Enhancing protein production is a common goal in the biomanufacturing industry. During this Ask the Expert session, we will be discussing the challenges associated with animal origin free media optimization and how defined supplements can provide an increase in productivity and yield. Essential Pharmaceuticals is addressing the challenge of animal origin free media optimization with their Cell-Ess supplement. Use of this product at 1% concentration resulted in a 37% increase in productivity. When using the supplement as a feed it resulted in in a 25% increase in yield and an extension of peak protein production with functional protein increase and desired glycosylation achieved. Results suggest that an increase in protein production may not necessarily require a change in the metabolic state of the cells.
Who should visit?
- Those in early development of bioproduction of proteins in eukaryotic cells
- Those in media optimization or yield optimization for scaled bioproduction of proteins
- Department Directors, Program Directors, Project leaders, involved in optimization of large scale bioproduction of proteins.
Types of Questions?
- What benefits can be gained by using a defined animal origin free supplement in bioproduction?
- Can peak protein yield be extended?
- How does adding a boost or feed impact the metabolic profile?
- How can supplements be used in impact large scale bioproduction?
- Can one increase protein yield without increasing biomass, i.e. making cells be more efficient at producing the engineered protein of interest?
This Ask the Expert session is sponsored by Essential Pharmaceuticals and is hosted by Dr. Adam Elhofy, Ph.D., CSO. Dr. Elhofy developed the core technology for the Ess line of products and aided in creating patents around novel uses of materials. Dr. Elhofy has over 14 years of scientific research experience in the areas of immunology, neuroscience, and oncology. He was funded by both the National Institutes of Health and the Multiple Sclerosis society as an investigator at Northwestern University Medical School. His doctoral research won him the award of the Top 5 trainee scientists by the American Association of Immunologists. Dr. Elhofy has 14 scientific publications in peer reviewed journals. He has played a variety of roles with start-up biotech companies ranging from Principal Investigator to Director of Corporate Development.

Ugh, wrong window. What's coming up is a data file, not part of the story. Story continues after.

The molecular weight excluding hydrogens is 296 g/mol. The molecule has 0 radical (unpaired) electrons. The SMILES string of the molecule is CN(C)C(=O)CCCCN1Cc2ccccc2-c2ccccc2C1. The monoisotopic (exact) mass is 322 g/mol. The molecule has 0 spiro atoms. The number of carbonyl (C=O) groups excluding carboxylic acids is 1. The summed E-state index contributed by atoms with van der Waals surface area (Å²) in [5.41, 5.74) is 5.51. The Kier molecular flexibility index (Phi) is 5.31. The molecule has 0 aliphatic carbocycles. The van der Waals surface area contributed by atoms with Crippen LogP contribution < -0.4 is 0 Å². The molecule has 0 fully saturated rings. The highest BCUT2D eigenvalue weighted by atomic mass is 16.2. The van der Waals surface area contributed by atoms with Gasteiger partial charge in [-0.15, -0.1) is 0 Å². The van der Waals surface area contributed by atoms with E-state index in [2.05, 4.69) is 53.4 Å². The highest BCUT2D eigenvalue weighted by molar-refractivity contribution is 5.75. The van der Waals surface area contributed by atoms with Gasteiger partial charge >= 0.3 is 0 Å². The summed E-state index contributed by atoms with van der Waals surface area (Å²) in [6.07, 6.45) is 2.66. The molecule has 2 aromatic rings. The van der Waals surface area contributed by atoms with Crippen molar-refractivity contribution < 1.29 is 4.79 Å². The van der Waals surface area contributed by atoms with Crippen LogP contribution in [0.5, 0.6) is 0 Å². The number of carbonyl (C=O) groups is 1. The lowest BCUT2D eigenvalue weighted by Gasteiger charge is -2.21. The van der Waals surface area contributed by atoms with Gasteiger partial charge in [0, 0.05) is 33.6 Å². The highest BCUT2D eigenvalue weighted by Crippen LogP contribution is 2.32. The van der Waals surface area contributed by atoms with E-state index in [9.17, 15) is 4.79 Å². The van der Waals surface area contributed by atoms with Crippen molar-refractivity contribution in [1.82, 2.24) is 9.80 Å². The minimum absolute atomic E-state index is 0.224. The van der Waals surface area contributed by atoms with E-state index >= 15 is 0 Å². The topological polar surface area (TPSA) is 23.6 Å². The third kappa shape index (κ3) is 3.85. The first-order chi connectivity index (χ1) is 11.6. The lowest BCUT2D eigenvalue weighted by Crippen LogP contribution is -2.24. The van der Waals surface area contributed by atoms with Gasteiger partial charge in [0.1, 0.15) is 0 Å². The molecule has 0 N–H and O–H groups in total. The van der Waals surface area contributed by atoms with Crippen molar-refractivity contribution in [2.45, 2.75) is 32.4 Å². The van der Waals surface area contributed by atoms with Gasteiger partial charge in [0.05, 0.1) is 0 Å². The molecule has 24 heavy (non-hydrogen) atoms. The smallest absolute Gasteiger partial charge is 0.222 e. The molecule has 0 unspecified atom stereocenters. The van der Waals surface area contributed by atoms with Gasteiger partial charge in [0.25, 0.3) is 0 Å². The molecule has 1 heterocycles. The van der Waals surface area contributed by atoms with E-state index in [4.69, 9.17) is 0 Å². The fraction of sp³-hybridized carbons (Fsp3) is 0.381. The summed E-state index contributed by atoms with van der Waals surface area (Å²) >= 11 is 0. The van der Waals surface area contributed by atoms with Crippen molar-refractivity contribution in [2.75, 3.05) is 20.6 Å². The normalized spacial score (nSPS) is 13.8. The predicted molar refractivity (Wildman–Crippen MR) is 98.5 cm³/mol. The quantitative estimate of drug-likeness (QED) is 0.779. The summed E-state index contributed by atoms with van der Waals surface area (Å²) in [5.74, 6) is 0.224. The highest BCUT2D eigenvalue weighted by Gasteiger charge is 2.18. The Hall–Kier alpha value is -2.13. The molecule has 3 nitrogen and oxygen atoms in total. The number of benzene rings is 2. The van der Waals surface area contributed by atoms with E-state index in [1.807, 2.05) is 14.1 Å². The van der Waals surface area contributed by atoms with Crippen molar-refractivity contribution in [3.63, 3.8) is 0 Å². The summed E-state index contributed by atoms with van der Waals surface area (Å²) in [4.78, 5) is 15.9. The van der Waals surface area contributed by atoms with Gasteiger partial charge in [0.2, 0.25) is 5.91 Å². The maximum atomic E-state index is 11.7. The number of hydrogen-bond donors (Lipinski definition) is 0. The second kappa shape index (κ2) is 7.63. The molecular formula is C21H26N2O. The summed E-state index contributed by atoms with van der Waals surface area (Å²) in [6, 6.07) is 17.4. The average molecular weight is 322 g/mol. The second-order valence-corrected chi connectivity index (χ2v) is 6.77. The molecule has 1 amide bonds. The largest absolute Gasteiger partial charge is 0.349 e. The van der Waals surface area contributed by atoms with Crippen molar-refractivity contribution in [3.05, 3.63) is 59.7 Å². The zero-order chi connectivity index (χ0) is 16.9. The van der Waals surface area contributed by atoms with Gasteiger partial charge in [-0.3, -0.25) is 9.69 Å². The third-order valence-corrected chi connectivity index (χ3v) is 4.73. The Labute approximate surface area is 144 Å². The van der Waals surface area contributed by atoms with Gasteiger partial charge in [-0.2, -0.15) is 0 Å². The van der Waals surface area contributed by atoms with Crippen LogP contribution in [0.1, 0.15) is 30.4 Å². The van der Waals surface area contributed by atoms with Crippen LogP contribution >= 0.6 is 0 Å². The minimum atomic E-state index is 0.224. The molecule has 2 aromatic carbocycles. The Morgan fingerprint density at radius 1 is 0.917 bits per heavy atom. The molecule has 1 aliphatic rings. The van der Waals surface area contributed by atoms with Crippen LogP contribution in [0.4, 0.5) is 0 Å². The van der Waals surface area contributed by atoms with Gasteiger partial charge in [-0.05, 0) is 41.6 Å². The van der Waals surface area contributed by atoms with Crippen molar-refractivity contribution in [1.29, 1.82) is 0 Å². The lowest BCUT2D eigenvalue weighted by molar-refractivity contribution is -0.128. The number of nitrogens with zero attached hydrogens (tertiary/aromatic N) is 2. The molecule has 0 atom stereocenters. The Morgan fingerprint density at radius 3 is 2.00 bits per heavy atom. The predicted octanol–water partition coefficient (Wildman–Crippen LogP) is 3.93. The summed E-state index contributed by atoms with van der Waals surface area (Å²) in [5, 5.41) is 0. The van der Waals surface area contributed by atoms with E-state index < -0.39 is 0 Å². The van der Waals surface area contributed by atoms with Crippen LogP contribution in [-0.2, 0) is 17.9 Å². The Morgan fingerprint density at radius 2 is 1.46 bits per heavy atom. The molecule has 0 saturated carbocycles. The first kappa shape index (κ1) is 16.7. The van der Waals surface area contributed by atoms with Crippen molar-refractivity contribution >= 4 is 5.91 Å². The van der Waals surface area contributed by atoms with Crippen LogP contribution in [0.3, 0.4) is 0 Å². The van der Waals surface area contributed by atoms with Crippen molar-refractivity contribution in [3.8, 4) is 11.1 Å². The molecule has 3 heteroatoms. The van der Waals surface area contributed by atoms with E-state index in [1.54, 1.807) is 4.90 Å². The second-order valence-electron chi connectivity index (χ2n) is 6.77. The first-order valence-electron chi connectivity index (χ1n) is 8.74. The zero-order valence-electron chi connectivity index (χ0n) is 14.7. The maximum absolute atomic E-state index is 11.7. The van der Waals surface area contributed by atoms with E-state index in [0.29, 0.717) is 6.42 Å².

For more information, please see “Achieving control and reproducibility of cell culture by eliminating serum.”
With titers at 3g/l or in most cases even better, we aren’t necessarily looking for improved titer. Are there other benefits to be gained?
This is great question. I will try to address this from 2 different perspectives.
The first way to think about a benefit is through logistics. When we have used Cell-Ess as a feed, we found the increased output occurred early. We reached the max yield of the control group 2 days earlier than in the control. In this case you could have the benefit of ending a run 2 days earlier.
The other half to consider is protein quality. Quality is measured through many assays. The quality of a protein is driven by the endoplasmic reticulum and Golgi apparatus. Cell-Ess may support better health of both of these organelles. We are currently running assays to access what, if any, are the effects of Cell Ess on protein quality.
This is an important question. We wanted to understand if Cell-Ess could affect downstream processing. To date we have not seen any effect in HPLC purification or Protein A purification. At this point we do not anticipate any effect of Cell-Ess on the downstream purification process.
This is an interesting question. I believe it is asking what can happen with a new additive or increasing protein production. Cell Ess while increasing protein production does not alter the metabolic profile of many of the common metabolites. As an example glutamate, lactate, and ammonia are unchanged with the addition of Cell Ess.